Date of Graduation
Master of Science in International and Development Economics (MSIDEC)
College of Arts and Sciences
Dr. Alessandra Cassar
Why do humans cooperate? Given the extensive range of literature from various disciplines on the puzzle of human cooperation, there is no one answer to that question. In this paper, I look at whether childcare provided by individuals other than the genetic mother, i.e. allomaternal care, can be one possible explanation for the evolution of human cooperation, especially in small communities with no formal childcare. The data for this study comes from field experiments & surveys conducted with a sample of 416 mothers and fathers from matrilocal and patrilocal tribes in North-east India. I present evidence that allomaternal care plays a significant role in eliciting cooperation towards caregivers and strangers through mechanisms such as reciprocity, altruism & kin selection. I also find differences in cooperative behavior towards kin, non-kin & strangers between and within each tribe. These results highlight how traditional social systems such as residence practices shape gender norms & motivate varying social preferences.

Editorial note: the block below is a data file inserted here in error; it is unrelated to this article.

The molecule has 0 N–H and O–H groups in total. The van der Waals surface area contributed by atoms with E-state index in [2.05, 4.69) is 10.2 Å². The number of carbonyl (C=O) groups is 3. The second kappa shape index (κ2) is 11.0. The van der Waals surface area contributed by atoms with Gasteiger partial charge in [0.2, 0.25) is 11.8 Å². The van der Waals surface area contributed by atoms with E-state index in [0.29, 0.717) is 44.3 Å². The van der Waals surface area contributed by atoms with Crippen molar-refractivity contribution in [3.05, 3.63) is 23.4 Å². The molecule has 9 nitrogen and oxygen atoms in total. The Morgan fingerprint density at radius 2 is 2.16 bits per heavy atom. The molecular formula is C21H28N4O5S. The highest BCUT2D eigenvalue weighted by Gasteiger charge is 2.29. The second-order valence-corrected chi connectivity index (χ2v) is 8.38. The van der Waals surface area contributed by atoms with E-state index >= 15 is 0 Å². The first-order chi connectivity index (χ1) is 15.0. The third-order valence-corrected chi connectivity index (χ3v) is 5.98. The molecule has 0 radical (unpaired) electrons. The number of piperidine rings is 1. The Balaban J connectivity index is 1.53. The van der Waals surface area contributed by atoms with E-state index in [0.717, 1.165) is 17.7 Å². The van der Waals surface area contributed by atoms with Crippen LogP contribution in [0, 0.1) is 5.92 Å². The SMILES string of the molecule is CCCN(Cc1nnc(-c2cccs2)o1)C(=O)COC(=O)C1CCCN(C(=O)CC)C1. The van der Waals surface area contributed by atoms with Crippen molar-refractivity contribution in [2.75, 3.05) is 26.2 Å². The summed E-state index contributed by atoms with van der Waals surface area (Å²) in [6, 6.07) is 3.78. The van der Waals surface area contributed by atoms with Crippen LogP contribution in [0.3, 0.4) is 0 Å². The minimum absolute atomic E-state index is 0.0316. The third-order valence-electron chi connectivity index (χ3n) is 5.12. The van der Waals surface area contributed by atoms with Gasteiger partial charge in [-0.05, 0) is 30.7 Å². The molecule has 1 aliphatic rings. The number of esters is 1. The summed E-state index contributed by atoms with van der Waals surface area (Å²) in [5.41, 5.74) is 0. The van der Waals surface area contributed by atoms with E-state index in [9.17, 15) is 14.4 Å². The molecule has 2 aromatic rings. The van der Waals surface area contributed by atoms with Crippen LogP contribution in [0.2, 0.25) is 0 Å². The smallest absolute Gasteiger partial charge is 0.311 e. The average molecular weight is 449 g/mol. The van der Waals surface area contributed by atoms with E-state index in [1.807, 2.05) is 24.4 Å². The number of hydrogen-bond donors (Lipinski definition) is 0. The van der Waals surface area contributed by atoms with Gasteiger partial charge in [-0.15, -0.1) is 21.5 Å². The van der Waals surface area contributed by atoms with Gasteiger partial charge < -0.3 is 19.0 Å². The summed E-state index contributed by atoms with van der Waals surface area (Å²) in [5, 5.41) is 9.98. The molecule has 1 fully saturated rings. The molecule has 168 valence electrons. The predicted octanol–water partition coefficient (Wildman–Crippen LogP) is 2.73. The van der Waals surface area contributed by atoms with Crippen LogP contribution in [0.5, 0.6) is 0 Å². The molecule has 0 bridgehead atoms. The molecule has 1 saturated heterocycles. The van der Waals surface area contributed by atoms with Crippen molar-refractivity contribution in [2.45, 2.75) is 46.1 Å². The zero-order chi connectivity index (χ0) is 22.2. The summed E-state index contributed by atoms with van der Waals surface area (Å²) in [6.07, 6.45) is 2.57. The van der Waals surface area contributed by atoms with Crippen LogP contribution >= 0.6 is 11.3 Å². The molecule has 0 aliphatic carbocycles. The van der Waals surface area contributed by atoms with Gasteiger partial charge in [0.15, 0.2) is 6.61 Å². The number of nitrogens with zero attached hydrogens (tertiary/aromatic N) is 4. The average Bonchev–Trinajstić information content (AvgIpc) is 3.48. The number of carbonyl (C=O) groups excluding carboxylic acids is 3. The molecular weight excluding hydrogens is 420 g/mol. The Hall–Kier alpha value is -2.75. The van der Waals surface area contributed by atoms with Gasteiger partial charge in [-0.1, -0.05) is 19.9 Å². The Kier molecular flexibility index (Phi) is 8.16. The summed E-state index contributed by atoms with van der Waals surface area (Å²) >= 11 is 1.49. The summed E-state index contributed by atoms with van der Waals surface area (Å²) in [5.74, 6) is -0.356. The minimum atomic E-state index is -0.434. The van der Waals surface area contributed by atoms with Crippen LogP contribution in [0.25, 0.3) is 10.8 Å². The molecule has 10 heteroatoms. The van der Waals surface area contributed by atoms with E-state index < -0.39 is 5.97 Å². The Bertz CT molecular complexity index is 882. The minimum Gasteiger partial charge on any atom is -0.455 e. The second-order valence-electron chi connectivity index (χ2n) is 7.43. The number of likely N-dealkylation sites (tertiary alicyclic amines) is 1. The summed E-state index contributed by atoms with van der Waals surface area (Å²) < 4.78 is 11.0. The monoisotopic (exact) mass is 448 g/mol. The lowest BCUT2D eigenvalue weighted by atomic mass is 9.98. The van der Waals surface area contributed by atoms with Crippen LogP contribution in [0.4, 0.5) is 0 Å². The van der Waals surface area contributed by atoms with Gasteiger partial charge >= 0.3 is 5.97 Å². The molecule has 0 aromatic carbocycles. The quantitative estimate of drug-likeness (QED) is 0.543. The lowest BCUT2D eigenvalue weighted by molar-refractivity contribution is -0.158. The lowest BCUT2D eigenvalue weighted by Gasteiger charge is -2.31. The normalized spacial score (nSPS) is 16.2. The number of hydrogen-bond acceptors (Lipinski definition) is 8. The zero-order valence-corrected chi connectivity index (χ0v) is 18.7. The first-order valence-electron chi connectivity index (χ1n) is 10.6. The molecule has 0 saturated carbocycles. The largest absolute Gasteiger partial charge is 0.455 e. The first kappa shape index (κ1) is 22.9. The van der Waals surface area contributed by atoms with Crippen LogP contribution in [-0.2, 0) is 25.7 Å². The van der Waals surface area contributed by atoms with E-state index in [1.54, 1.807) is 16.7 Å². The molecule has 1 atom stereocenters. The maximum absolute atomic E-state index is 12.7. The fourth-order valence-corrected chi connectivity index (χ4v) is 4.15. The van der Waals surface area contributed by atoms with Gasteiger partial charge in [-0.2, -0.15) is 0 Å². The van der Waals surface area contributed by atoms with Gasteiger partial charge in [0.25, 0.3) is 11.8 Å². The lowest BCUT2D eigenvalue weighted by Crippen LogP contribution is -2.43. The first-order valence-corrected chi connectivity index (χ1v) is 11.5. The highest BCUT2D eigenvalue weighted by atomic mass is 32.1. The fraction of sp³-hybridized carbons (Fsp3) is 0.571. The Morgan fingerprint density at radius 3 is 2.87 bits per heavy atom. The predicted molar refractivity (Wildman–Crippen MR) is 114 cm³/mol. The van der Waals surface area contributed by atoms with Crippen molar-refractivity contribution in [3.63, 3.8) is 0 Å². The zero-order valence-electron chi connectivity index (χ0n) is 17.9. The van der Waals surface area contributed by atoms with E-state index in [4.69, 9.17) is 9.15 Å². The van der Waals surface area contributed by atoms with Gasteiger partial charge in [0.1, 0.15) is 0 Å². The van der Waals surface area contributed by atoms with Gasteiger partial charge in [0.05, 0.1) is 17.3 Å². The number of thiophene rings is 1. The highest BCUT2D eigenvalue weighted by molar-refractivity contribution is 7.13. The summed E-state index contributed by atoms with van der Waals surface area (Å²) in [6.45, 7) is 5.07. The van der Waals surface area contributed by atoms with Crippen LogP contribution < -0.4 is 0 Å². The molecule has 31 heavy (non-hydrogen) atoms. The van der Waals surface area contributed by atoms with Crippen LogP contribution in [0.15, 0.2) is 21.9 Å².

Guha, Shreeja, "Ties that Bind: Allomaternal Care and Cooperation among Matrilocal and Patrilocal Northeast Indian Tribes" (2023). Master's Theses. 1511.